Turkey told banks to wait one day before settling some large foreign-currency purchases, the latest move to defend the Turkish lira as Turkish President Recep Tayyip Erdogan’s party seeks to keep control of Istanbul in a controversial rerun of local elections.
The Turkish Banking Regulation and Supervision Agency told lenders to settle all retail transactions valued at US$100,000 or higher one working day later, instead of the current practice of doing it on the same day, according to a document sent to banks on Monday, which was seen by Bloomberg and verified by three bankers.
The lira was down 0.6 percent against the US dollar at noon yesterday.
Turkish authorities have become more interventionist in the markets, drawing criticism from investors, after a series of crises turned the lira into one of the world’s weakest currencies.
It has been battered by escalating tensions with the US and by the economy’s slide into recession after a borrowing binge by Turkish business — much of it in US dollars and euros — turned sour when the currency crashed last year.
The turmoil contributed to losses for Erdogan’s party in March’s local elections — including its stronghold of Istanbul, the country’s biggest city, where the mayoral vote is to be repeated next month after an opposition victory was annulled due to what authorities describe as electoral fraud.
Before the original vote, banks were pressured not to provide liquidity to foreign fund managers seeking to pull out.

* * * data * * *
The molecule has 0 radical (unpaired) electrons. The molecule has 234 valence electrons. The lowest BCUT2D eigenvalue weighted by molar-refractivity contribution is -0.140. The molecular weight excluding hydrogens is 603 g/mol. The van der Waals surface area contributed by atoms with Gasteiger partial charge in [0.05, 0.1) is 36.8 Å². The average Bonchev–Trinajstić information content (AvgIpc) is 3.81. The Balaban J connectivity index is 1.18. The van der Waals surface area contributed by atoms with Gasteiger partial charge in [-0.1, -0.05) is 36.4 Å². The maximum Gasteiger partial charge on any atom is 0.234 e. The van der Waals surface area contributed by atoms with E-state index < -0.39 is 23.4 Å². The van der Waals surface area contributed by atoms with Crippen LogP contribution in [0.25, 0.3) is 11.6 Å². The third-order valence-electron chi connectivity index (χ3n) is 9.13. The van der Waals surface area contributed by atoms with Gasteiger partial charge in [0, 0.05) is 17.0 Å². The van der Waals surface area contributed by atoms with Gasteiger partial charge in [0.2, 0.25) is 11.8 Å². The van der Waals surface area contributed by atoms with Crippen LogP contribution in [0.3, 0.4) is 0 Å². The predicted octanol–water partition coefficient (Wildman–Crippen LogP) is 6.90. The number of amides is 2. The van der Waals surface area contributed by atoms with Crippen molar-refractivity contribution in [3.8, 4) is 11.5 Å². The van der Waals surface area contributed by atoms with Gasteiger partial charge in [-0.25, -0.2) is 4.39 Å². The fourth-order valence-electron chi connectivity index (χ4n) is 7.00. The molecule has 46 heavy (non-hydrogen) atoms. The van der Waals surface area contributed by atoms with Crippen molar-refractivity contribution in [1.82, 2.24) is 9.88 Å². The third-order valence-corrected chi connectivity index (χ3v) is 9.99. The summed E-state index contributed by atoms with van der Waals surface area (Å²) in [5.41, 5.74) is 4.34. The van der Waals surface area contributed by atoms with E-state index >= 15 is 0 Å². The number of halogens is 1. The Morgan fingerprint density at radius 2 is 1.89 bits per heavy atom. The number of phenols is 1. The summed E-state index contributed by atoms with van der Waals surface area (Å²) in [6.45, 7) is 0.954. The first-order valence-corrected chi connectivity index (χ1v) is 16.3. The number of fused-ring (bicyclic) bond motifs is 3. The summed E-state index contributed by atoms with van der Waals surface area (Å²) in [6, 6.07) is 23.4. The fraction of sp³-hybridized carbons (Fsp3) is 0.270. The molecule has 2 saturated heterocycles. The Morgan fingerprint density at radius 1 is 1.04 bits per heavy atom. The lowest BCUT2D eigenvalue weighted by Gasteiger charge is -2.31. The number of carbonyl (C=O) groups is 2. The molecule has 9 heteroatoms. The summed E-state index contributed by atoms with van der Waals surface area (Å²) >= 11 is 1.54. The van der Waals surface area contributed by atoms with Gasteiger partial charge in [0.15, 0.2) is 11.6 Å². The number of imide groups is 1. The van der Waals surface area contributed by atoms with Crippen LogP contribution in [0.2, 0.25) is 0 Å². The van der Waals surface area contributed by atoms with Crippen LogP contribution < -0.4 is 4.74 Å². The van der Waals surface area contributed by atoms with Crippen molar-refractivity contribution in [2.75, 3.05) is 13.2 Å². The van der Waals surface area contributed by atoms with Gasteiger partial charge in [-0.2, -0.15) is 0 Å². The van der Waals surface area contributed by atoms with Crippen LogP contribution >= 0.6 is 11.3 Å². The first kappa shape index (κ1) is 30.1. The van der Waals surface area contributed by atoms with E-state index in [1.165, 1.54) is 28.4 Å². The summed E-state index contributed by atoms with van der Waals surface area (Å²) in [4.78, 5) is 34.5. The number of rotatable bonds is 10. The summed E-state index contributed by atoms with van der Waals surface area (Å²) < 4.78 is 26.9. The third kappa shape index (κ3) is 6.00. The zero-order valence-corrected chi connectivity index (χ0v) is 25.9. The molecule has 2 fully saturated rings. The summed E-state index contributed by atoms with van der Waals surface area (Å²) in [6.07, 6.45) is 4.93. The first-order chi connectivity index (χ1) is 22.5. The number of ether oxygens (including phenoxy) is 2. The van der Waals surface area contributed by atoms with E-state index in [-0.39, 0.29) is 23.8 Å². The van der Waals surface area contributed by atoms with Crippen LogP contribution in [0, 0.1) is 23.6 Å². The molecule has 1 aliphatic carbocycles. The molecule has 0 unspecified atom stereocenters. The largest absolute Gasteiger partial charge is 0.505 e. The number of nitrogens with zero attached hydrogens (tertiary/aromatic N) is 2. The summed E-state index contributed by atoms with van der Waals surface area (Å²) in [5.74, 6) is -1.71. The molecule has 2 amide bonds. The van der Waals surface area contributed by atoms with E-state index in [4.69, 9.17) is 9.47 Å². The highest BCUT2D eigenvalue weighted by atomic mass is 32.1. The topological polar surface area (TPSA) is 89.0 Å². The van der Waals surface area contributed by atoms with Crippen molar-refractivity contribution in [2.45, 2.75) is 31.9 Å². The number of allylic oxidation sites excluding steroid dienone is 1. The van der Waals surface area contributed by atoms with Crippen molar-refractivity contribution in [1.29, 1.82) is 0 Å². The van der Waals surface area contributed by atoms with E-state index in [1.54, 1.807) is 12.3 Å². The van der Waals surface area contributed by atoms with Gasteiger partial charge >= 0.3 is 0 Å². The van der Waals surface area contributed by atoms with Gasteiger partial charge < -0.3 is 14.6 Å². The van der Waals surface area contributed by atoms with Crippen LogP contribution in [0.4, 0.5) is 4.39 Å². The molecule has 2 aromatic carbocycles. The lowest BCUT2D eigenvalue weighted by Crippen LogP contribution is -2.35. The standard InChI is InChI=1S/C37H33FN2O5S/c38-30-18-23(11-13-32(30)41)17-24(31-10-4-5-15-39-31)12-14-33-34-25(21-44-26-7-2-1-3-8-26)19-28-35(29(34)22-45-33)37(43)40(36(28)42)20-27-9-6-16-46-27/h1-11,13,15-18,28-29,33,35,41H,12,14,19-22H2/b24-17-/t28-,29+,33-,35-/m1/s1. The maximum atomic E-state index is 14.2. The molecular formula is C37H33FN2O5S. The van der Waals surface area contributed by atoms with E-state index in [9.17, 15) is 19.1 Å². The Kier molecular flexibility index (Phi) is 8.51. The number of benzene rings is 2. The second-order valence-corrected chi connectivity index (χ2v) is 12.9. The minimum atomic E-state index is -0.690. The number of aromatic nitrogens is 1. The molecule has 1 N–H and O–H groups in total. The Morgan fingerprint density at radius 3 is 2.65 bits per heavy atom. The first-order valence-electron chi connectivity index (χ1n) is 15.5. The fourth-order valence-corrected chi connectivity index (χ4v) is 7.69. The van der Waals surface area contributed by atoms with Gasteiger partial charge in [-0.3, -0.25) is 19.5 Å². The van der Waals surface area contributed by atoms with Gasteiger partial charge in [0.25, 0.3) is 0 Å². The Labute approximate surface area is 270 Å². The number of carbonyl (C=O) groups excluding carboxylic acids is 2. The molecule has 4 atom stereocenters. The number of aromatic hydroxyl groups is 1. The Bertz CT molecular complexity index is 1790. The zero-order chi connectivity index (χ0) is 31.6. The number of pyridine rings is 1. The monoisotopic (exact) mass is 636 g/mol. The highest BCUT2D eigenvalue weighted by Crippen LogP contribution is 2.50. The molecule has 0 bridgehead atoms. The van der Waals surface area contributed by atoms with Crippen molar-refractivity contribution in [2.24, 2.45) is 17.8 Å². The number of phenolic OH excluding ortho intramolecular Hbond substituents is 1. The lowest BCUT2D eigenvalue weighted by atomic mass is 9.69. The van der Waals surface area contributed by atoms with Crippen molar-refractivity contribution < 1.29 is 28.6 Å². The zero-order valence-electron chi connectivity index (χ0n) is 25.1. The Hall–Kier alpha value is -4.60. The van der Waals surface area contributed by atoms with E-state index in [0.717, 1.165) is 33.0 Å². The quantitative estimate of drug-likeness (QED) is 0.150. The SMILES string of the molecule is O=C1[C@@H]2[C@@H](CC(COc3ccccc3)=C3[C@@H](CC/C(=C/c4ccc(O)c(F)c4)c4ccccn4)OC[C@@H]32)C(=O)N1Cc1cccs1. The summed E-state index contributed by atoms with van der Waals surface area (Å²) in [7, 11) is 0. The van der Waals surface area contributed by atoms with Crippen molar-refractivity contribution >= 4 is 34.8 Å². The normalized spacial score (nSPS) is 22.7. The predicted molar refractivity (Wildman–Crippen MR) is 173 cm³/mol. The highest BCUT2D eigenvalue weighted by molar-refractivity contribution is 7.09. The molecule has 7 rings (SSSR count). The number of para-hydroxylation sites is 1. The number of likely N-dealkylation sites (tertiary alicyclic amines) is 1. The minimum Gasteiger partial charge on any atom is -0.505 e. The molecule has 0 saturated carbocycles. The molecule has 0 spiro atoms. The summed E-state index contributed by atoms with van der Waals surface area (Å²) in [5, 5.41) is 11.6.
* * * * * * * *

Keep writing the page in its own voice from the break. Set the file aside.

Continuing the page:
Last week, Turkey imposed a 0.1 percent tax on currency sales, the first such charge in more than a decade.
The measures are creating “a gradually less liberal capital account, which is not the ideal signal to send to local retail deposit-holders and foreign investors,” said Inan Demir, an economist at Nomura PLC in London.
Regulators have also announced probes into banks, including JPMorgan Chase & Co, that have been blamed for “misguiding” markets with research that recommended selling the lira.
Turkish authorities are said to be leaning on local banks to buy more sovereign bonds, as the government turns to a widening budget deficit to help pull the economy out of recession.
The slide in economic growth has encouraged Turkish households and companies to turn their savings into US dollars and euros.
They have added about US$20 billion in hard-currency bank deposits this year, taking the total to more than US$180 billion — close to a record high.
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